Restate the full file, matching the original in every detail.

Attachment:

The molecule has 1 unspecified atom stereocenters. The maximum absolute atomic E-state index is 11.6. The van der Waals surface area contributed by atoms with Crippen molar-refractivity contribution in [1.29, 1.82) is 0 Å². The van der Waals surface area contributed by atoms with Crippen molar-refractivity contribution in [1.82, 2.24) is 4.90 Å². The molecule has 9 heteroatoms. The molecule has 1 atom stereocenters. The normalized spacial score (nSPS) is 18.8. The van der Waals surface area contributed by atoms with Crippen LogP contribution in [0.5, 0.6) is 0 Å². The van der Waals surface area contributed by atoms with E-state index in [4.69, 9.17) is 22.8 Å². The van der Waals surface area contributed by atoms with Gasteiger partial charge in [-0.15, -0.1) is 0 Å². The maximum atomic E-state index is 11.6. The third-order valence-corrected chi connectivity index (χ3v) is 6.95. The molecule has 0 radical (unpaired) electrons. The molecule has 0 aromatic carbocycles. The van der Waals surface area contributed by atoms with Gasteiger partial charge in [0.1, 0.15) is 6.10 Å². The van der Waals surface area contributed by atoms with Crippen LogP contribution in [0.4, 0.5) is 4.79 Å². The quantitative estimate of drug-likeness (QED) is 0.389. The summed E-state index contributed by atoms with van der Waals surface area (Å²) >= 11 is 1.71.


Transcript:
The molecule has 1 unspecified atom stereocenters. The maximum absolute atomic E-state index is 11.6. The van der Waals surface area contributed by atoms with Crippen molar-refractivity contribution in [1.29, 1.82) is 0 Å². The van der Waals surface area contributed by atoms with Crippen molar-refractivity contribution in [1.82, 2.24) is 4.90 Å². The molecule has 9 heteroatoms. The molecule has 1 atom stereocenters. The normalized spacial score (nSPS) is 18.8. The van der Waals surface area contributed by atoms with Crippen LogP contribution in [0.5, 0.6) is 0 Å². The van der Waals surface area contributed by atoms with E-state index in [4.69, 9.17) is 22.8 Å². The van der Waals surface area contributed by atoms with Gasteiger partial charge in [-0.15, -0.1) is 0 Å². The maximum atomic E-state index is 11.6. The third-order valence-corrected chi connectivity index (χ3v) is 6.95. The molecule has 0 radical (unpaired) electrons. The molecule has 0 aromatic carbocycles. The van der Waals surface area contributed by atoms with Gasteiger partial charge in [0.1, 0.15) is 6.10 Å². The van der Waals surface area contributed by atoms with Crippen LogP contribution in [0.4, 0.5) is 4.79 Å². The quantitative estimate of drug-likeness (QED) is 0.389. The summed E-state index contributed by atoms with van der Waals surface area (Å²) >= 11 is 1.71.